When The School Didn't Excuse His Daughter For A Family Trip, He Replied With The Perfect Response

Mike Rossi, a popular radio personality, recently took his kids out of school for a few days. He was participating in the Boston Marathon, and wanted his family to witness the historic event. He and his wife Cindy never expected their children’s school absence to be counted as “unexcused” – but it was.

Shortly after the trip, the Rossi family received a letter from the principal of Rydal Elementary, stating that the school would not consider a family vacation as an excused absence.

The strongly-worded statement incudes a warning, which reads, “An accumulation of unexcused absences can result in a referral to our attendance officer and a subsequent notice of violation of the compulsory school attendance law.” 


However, Rossi wasn’t going down that easily – and for good reason. On April 26, he posted the following message on his Facebook and Twitter. Read here, or keep scrolling for the full transcript. 

Dear Madam Principal,

While I appreciate your concern for our children's education, I can promise you they learned as much in the five days we were in Boston as they would in an entire year in school. 

Our children had a once-in-a-lifetime experience, one that can't be duplicated in a classroom or read in a book. 

In the 3 days of school they missed (which consisted of standardized testing that they could take any time) they learned about dedication, commitment, love, perseverance, overcoming adversity, civic pride, patriotism, American history culinary arts and physical education. 

They watched their father overcome, injury, bad weather, the death of a loved one and many other obstacles to achieve an important personal goal. 

They also experienced first-hand the love and support of thousands of others cheering on people with a common goal. 

At the marathon, they watched blind runners, runners with prosthetic limbs and debilitating diseases and people running to raise money for great causes run in the most prestigious and historic marathon in the world. 

They also paid tribute to the victims of a senseless act of terrorism and learned that no matter what evil may occur, terrorists can not deter the American spirit.

These are things they won't ever truly learn in the classroom.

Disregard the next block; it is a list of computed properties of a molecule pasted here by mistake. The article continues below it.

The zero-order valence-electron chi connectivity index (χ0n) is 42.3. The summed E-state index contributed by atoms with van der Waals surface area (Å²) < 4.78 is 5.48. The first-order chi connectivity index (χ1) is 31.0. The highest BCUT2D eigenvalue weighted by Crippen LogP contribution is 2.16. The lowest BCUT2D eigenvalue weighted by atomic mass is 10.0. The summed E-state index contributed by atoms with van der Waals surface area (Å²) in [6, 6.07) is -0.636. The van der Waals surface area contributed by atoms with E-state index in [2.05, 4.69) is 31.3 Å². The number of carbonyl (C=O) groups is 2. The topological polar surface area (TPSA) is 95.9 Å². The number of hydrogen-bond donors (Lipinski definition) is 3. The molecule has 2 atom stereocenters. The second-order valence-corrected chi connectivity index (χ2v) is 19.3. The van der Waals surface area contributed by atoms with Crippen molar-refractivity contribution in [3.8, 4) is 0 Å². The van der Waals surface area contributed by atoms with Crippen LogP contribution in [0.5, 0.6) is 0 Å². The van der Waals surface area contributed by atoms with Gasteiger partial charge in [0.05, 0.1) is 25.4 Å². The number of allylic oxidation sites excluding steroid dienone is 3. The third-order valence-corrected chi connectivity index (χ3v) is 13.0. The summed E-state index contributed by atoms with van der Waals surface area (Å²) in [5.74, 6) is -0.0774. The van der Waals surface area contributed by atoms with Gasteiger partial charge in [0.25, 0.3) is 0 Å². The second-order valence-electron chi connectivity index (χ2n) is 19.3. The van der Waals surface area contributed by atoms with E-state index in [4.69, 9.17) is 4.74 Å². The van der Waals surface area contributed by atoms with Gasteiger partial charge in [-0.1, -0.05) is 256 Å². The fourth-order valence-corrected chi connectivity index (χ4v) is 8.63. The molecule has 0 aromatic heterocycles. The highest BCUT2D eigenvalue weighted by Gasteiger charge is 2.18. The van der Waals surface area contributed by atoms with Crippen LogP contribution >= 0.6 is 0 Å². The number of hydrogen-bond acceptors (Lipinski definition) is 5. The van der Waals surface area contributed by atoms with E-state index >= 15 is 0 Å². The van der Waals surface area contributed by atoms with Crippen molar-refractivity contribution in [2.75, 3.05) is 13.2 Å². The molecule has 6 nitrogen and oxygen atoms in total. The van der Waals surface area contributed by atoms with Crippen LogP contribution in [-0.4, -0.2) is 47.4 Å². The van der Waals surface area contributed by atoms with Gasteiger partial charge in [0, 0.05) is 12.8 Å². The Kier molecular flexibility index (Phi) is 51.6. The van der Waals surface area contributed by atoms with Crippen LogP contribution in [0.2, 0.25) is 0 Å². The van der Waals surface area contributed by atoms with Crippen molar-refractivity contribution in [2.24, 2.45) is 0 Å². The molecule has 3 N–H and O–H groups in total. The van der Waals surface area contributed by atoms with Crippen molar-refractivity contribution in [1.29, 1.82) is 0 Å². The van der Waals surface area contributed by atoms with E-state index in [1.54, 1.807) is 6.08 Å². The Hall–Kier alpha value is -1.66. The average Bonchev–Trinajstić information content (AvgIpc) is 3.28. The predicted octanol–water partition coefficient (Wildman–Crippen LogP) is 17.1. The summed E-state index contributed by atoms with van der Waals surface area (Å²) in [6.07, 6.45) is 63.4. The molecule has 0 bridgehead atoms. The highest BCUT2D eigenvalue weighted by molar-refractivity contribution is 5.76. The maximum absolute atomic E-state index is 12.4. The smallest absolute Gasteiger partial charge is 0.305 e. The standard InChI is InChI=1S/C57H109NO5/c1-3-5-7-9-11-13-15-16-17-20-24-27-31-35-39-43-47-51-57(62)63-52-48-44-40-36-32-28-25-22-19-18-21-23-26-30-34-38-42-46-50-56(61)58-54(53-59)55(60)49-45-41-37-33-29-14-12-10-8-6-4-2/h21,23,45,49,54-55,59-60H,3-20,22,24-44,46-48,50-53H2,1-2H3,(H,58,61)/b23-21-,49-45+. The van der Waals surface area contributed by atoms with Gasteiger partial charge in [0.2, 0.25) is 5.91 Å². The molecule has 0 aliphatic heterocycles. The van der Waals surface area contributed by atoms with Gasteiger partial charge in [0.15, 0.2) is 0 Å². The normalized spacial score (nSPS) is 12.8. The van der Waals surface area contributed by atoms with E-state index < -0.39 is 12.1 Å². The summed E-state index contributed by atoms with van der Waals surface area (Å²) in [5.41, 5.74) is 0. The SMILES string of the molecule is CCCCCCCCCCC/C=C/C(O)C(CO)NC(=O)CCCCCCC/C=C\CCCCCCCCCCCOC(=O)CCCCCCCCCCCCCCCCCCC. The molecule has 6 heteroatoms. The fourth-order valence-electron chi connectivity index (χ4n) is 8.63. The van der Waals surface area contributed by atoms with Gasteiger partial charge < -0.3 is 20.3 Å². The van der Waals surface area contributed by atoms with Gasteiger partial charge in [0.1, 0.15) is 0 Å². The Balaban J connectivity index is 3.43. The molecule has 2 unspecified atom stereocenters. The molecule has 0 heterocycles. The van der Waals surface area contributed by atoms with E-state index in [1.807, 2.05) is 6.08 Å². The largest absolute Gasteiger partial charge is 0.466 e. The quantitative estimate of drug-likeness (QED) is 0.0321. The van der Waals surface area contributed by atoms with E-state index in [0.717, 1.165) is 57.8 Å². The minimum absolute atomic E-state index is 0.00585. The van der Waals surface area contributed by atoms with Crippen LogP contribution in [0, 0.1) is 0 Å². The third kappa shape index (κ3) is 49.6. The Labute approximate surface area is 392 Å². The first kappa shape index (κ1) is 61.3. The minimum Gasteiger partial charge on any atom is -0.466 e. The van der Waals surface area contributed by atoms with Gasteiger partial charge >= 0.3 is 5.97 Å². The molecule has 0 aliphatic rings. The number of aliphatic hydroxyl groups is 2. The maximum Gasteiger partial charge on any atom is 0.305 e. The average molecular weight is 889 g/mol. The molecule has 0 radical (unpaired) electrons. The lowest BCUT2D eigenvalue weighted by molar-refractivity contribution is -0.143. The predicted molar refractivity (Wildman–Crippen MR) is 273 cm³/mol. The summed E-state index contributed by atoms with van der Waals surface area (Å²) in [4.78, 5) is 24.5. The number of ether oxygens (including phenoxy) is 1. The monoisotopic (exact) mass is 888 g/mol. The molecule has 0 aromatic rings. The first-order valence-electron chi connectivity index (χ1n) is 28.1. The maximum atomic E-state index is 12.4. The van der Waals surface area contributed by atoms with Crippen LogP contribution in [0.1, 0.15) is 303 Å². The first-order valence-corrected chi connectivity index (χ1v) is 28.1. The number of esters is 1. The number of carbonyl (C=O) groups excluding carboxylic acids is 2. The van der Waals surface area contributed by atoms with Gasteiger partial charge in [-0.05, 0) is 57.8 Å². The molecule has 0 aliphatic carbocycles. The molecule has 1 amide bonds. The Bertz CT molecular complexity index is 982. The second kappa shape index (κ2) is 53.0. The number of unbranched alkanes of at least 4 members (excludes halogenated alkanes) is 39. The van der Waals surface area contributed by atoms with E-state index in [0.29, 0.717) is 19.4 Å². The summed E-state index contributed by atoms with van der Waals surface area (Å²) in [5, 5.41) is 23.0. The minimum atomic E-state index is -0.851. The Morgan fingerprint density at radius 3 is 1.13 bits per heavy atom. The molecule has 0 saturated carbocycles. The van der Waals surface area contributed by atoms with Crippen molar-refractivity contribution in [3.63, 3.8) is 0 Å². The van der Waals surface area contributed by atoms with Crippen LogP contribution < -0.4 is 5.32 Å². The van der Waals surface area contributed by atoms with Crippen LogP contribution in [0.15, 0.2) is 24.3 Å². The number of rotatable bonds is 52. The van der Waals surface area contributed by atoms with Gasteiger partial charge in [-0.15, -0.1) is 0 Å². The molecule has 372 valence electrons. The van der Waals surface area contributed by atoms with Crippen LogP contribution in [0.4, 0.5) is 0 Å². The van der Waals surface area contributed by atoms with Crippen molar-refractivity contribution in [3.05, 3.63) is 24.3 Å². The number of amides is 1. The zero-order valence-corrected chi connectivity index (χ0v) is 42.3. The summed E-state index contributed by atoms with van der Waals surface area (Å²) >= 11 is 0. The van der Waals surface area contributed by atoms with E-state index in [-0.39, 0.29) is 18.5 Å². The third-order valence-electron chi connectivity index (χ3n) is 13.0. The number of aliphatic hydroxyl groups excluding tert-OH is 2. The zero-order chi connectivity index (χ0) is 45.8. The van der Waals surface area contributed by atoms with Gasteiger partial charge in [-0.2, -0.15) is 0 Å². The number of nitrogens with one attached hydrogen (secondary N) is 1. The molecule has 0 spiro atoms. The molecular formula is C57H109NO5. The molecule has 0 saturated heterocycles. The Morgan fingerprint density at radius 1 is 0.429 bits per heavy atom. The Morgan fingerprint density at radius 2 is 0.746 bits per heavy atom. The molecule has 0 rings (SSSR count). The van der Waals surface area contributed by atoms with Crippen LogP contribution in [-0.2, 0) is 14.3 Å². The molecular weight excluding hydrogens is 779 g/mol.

In addition our children walked the Freedom Trail, visited the site of the Boston Tea Party, the Boston Massacre and the graves of several signers of the Declaration of Independence. 

These are things they WILL learn in school a year or more from now. So in actuality our children are ahead of the game. 

They also visited an aquarium, sampled great cuisine and spent many hours of physical activity walking and swimming. 

We appreciate the efforts of the wonderful teachers and staff and cherish the education they are receiving at Rydal Elementary School. We truly love our school.

But I wouldn't hesitate to pull them out of school again for an experience like the one they had this past week. 

Thank you for your time. 

Michael Rossi

In a later comment, Rossi added that he had emailed teachers at Rydal months in advance, alerting them of the upcoming absence and asking for homework assignments. However, according to the school’s handbook, that doesn’t matter. It reads: 

“Unexcused absences include such reasons as missing the bus, family vacations, or failure to provide a written excuse note upon the student’s return to school. After three days of unexcused absence a warning notice will be sent to the parents or guardian. With the next unexcused absence, a criminal complaint will be filed without warning with the District Justice for court action.” 


However, as Rossi wrote in his letter, his kids did receive invaluable learning experiences on their trip to Boston. He wrote, “My beef isn’t really with the principal. We like her very much. It’s the policy that stinks.” 

On April 27, Rossi met with the principal and members of the schoolboard. Although they stand behind their policy, they have agreed to look at the handbook and see if it can be rewritten to add flexibility.

Guess who got called in to the principals office? This guy.

Posted by Mike Rossi on Monday, April 27, 2015


What do you think? Should policies like these be changed to allow for educational family experiences outside the classroom? Or, should rules be rules?

Let us know your thoughts in the comments below.

Credit: A Plus | Mike Rossi

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